NAF was established in 1977 with the merger of the National Association of Abortion Facilities (NAAF) and the National Abortion Council (NAC). They participate in a variety of activities, including lobbying efforts, public outreach campaigns, and a helpline referral service to member practitioners, giving accurate medical information about abortion, non-biased options counseling and post-abortion counseling, as well as helping to fundraise for women who cannot afford the full cost of an abortion due to Medicaid restrictions. The organization annually holds a meeting to address areas of concern to abortion facilities such as political challenges, staffing, and legal issues. Since 1981 NAF has also held an annual Risk Management Seminar to address clinical aspects of abortion practice. They also publish clinical guidelines for practitioners.
NAF indicates that "In order to become a member, a clinic must complete a rigorous application process. Member clinics have agreed to comply with our standards for quality and care, updated annually in our Clinical Policy Guidelines, which set the evidence-based standards for abortion care in North America. NAF periodically conducts site visits to confirm that our clinics are in compliance with our guidelines."
NAF is particularly controversial to pro-life organizations because a small number of member doctors and facilities have been involved with legal troubles such as malpractice, illegal abortions, patient death, and loss of licensure.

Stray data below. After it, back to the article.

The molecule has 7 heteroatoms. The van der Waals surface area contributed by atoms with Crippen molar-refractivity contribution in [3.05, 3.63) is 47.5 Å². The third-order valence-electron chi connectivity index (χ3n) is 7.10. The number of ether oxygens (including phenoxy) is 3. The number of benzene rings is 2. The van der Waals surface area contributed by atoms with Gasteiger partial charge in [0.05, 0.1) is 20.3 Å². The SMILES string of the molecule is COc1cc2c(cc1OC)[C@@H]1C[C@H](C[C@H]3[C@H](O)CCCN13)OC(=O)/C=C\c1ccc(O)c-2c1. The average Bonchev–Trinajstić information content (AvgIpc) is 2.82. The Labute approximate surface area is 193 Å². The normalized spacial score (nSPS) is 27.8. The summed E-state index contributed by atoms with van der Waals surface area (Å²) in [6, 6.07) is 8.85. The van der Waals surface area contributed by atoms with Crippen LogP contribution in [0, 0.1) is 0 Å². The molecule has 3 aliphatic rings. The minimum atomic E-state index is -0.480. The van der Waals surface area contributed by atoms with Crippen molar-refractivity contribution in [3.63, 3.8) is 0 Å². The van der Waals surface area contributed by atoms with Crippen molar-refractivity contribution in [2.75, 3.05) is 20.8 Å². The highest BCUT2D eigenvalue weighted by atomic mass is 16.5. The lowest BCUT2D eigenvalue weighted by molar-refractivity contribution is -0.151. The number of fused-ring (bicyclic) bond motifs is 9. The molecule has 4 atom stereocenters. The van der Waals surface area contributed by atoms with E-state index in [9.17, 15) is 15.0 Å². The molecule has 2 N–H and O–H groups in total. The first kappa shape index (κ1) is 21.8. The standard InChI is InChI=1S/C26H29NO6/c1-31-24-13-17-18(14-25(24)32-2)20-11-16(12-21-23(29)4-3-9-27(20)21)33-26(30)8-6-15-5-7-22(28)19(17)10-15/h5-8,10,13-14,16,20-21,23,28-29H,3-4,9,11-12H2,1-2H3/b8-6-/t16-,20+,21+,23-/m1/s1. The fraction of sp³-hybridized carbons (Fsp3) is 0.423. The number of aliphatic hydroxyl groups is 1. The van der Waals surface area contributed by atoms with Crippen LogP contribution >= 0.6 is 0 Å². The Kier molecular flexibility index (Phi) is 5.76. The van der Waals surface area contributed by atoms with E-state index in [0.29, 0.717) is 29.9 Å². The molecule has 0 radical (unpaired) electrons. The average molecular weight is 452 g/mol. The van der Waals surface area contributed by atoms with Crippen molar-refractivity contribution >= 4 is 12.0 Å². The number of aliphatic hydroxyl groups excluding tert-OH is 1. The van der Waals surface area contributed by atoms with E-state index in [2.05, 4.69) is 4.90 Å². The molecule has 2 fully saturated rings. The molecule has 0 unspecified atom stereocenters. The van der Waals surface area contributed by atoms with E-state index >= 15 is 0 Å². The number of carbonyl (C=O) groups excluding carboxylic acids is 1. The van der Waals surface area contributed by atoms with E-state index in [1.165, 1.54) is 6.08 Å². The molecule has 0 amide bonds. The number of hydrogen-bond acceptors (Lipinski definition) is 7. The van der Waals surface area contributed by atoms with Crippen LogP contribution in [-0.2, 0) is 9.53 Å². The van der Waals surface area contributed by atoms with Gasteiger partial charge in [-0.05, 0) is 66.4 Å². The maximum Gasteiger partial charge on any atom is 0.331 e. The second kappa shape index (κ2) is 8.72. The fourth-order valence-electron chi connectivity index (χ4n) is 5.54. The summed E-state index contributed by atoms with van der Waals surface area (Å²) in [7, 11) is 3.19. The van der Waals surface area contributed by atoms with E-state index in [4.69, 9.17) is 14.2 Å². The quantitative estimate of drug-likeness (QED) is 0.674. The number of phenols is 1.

NAF launched a Canadian Public Policy and Outreach Program on May 16th, 2006 with the support of Senator Lucie Pépin, Federal MP and former Minister of State for Health Carolyn Bennett and NDP Status of Women Critic Irene Mathyssen. The program offers Canadian women abortion referrals, options counseling and post-abortion counseling through the NAF toll-free helpline, and French language website support .
Canada is unique among nations in being without an enforceable criminal abortion law. The 1988 Supreme Court ruling R. v. Morgentaler found the 1969 criminal code provisions unconstitutional with the majority decision turning on s. 7 (life, liberty and security of the person) of the Canadian Charter of Rights and Freedoms (Judge Wilson's decision was based on s. 15). To date, the Canadian Federal Parliament has not been successful in enacting replacement abortion legislation nor has it repealed criminal code sections 287 and 288. Provinces govern how abortion service is delivered and though they don't have authority to criminalize abortion and may face penalties if they contravene the Canada Health Act they still enjoy considerable political latitude on the abortion issue. This grey area of law and health policy has led to some provinces enacting their own legislation to control access and service delivery. Further evidence of provincial claims to autonomy are seen in the variance that exists throughout Canada in availability of abortion service and in how components of care are delivered (facility, counseling, timeliness of care, referral process, cost, quality of provider care). The NAF Canadian Public Policy and Outreach Program seeks to address this variance through working to promote compliance with its Clinical Policy Guidelines.. Their efforts in this regard can be seen by some to compete unfavourably with policy standards of the Canadian Medical Association (CMA) and provincial Colleges of Physicians and Surgeons.